U.S. Department of Transportation
Federal Highway Administration
1200 New Jersey Avenue, SE
Washington, DC 20590
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FHWA's Office of Safety Design developed a Roadway Departure (RwD) Strategic Plan to provide a common vision for research, policy, and implementation to address RwD crashes.
Each year roadway departure (RwD) crashes account for more than half of the highway fatalities in the United States. FHWA defines a RwD crash as: A crash in which a vehicle crosses an edge line, a center line, or otherwise leaves the traveled way. Three Emphasis Areas account for more than 70 percent* of all RwD fatal crashes: overturns, opposing direction, and trees/shrubs.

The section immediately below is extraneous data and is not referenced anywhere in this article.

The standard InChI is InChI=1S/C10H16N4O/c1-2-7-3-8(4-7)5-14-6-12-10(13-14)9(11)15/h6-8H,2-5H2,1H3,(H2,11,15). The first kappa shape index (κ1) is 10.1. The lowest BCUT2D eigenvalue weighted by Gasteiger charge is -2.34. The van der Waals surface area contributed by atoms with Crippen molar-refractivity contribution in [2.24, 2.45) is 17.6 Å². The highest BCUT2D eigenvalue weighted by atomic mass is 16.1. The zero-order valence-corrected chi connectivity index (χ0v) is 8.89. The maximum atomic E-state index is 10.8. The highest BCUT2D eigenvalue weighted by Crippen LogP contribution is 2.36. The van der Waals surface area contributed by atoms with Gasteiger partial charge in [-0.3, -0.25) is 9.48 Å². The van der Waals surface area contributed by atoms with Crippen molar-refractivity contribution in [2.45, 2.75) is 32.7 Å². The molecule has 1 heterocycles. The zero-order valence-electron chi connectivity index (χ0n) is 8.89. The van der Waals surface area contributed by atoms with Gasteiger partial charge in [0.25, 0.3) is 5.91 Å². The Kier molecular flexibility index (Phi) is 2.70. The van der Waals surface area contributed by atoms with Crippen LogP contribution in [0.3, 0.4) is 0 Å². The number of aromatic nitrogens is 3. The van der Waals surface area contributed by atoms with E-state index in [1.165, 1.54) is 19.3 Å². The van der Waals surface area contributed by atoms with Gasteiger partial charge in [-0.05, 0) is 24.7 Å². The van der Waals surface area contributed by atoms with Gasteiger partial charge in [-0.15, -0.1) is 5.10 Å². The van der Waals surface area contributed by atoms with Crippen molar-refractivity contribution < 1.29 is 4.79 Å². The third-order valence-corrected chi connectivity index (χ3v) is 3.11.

Agencies must reduce the number and severity of RwD crashes, specifically those associated with the 3 major Emphasis Areas, to achieve the vision of Toward Zero Deaths. Each State's Strategic Highway Safety Plan (SHSP) can provide direction for reducing RwD related crashes in order to meet their goals. Turn the page to see FHWA's recommended strategies and actions associated with reducing the 3 most common RwD fatal and serious injury crashes.
* Source: FARS 2010-2012 (most harmful event)
Opposite Direction Crashes
Roadside Trees and Shrub Crashes
|30% of fatal RwD crashes include an overturn.||23% of fatal RwD crashes involve crossing a center line or median. These crashes are over represented by the risk factors shown below.||19% of fatal RwD crashes involve trees or shrubs on the roadside with the leading risk factors shown in the figure below.|
* NCHRP Report 500, Vol. 4
Safety Design Team Leader
Resource Center, Safety and Design Team